Overton High School junior Breyanah Graham describes herself as "quite shy," but she says her role as a reporter for the The Teen Appeal newspaper has given her a chance to express herself.
"Since my high school doesn't have a school newspaper or any opportunities for interested students to participate in journalism, I never really had the chance to explore the aspects of journalism and reporting before I became a part of the The Teen Appeal," said Graham, who is now planning to pursue a double major in journalism and biological science.
Only a handful of Shelby County Schools (SCS) have their own newspapers, and for most students, The Teen Appeal, a monthly newspaper for all high school students in Shelby County (including schools in the municipal district), is the only option for students interested in journalism. But unless it finds a new funding stream by December 31st, The Teen Appeal may be going out of business.
For 18 years, the paper, which is headquartered on the University of Memphis campus, has been primarily funded by a grant from the Scripps Howard Foundation. But after the former Scripps paper The Commercial Appeal was sold to Journal Media Group this year, Scripps decided to discontinue its annual $71,500 grant to The Teen Appeal.
"[Scripps] had been a very supportive partner up until they spun The Commercial Appeal into a unit — the independent Journal Media Group. And now we have word that Gannett might buy out this new company," said David Arant, the chair of the University of Memphis journalism department. "The Scripps Foundation said we can't support you anymore, and that's the end of our relationship."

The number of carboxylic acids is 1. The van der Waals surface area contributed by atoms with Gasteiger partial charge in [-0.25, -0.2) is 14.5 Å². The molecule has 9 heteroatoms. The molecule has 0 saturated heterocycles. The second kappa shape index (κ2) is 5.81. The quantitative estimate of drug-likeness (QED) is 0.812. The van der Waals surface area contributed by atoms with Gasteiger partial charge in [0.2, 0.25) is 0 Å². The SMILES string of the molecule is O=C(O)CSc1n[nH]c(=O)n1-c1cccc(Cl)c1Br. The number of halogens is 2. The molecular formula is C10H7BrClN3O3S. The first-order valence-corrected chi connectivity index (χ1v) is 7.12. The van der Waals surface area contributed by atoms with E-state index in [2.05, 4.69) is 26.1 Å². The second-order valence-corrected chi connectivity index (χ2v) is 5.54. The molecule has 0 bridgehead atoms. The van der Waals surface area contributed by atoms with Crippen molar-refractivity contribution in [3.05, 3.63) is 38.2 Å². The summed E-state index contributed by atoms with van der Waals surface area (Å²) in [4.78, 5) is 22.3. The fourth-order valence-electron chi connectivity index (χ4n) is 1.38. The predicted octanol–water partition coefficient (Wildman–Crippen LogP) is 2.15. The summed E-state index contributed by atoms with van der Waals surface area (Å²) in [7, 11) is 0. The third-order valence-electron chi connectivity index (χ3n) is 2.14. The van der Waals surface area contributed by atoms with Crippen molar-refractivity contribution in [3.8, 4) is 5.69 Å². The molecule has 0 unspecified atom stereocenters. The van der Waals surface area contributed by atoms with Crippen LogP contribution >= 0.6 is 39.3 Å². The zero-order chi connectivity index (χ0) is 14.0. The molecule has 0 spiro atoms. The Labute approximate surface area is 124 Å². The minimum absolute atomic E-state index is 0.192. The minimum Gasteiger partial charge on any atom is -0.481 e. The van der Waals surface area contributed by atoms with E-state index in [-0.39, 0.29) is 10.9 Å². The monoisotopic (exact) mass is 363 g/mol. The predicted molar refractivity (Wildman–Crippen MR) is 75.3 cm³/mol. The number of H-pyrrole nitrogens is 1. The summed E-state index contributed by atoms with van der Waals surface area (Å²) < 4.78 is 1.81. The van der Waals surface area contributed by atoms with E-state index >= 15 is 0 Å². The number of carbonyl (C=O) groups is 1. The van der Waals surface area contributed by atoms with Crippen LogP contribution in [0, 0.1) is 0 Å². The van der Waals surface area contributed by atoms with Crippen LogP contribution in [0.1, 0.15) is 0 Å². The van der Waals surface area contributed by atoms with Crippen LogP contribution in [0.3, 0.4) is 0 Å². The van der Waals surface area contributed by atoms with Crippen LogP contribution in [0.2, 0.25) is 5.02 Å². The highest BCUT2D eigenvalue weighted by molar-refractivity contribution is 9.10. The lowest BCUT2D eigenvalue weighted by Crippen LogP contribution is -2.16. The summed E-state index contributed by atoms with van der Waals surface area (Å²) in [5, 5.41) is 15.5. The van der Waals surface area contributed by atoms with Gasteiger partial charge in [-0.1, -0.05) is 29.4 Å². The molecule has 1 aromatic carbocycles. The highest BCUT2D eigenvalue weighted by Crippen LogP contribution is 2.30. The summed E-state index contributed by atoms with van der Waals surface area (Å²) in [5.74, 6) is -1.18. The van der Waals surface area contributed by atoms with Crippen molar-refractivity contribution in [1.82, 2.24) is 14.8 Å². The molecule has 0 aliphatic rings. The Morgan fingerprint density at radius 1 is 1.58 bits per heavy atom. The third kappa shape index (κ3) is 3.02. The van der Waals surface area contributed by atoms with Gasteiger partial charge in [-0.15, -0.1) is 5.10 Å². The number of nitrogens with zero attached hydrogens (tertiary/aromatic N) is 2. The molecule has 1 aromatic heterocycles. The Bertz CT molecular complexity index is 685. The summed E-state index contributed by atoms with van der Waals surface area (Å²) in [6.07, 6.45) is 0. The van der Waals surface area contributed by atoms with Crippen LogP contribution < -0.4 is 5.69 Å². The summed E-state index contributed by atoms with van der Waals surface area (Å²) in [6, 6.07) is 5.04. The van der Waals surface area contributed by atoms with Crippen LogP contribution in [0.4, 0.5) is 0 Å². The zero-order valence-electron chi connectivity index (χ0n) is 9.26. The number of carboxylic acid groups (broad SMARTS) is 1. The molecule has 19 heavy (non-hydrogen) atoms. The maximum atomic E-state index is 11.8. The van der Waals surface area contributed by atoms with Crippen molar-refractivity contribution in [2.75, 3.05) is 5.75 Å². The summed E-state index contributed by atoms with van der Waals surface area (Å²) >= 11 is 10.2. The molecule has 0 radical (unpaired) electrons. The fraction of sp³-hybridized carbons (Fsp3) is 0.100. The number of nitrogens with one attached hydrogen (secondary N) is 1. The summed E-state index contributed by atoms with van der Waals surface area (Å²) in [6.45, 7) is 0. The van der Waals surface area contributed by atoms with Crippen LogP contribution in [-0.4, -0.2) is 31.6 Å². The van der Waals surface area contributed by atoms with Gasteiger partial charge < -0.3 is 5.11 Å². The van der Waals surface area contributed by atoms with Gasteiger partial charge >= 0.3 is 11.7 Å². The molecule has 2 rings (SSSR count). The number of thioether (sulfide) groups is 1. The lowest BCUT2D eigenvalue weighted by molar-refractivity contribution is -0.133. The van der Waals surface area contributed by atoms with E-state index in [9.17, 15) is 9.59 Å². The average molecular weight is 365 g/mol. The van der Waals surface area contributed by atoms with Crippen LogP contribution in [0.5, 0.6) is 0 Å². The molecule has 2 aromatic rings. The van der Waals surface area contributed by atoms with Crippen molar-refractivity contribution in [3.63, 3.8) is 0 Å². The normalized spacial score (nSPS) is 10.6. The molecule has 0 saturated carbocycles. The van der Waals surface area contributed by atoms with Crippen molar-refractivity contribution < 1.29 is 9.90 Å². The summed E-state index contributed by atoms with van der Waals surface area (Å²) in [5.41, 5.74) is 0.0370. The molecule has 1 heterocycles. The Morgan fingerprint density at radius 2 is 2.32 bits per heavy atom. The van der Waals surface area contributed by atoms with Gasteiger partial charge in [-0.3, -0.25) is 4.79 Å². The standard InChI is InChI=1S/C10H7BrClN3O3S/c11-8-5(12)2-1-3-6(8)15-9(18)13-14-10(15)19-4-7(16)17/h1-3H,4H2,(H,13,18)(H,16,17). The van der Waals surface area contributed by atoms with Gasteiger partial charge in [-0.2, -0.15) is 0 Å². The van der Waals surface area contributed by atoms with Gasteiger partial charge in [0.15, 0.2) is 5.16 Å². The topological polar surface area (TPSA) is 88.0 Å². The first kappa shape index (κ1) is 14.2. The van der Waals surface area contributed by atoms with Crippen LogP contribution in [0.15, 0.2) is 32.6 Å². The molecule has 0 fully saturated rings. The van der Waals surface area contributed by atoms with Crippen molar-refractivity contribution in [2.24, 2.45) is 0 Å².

That grant covers the salary and benefits for Elle Perry, the full-time newspaper coordinator. She edits the paper, assigns stories, handles day-to-day management, and holds monthly meetings for the paper staff on the University of Memphis campus. The U of M also supports the paper with a $10,000 grant that pays for a summer boot camp for the newspaper staff, which Perry is charged with planning.
"The program is unique because it allows students from different schools and backgrounds to form friendships and learn how to work with each other," Perry said. "And it provides students the kind of skills to approach someone they don't know and start asking questions."
Currently, The Teen Appeal has a staff of 65 students from 19 schools. The paper publishes eight issues a year, and those are distributed in every SCS high school and a few municipal schools. The Commercial Appeal donates printing and distribution, and they've committed to continuing that donation so long as The Teen Appeal can find the funds to keep going, according to Otis Sanford, a U of M journalism professor and the former managing editor of The Commercial Appeal.
Sanford, who helped found The Teen Appeal in 1997, said he's been meeting with various local foundations and national journalism organizations all year to try and nail down the funding. So far, no deals have been struck, but Sanford isn't giving up.
"The opportunity to introduce journalism and interviewing and writing and critical thinking and professionalism to high school students who would not have that opportunity has been the most gratifying thing in my 40 years [in journalism]," Sanford said. "It would be a shame if this program went away. And I'm doing everything I can up until the last day to make sure that doesn't happen."
Central High School junior and Teen Appeal staffer Reginae Butler wants to go into public relations, and she said the newspaper has been "an amazing opportunity" in preparing her for her future career.
"I get a chance to write about anything that's going on in my high school. Most of us on The Teen Appeal, we don't have a paper in our schools. So this is our one outlet for that. I want to make sure this continues," Butler said.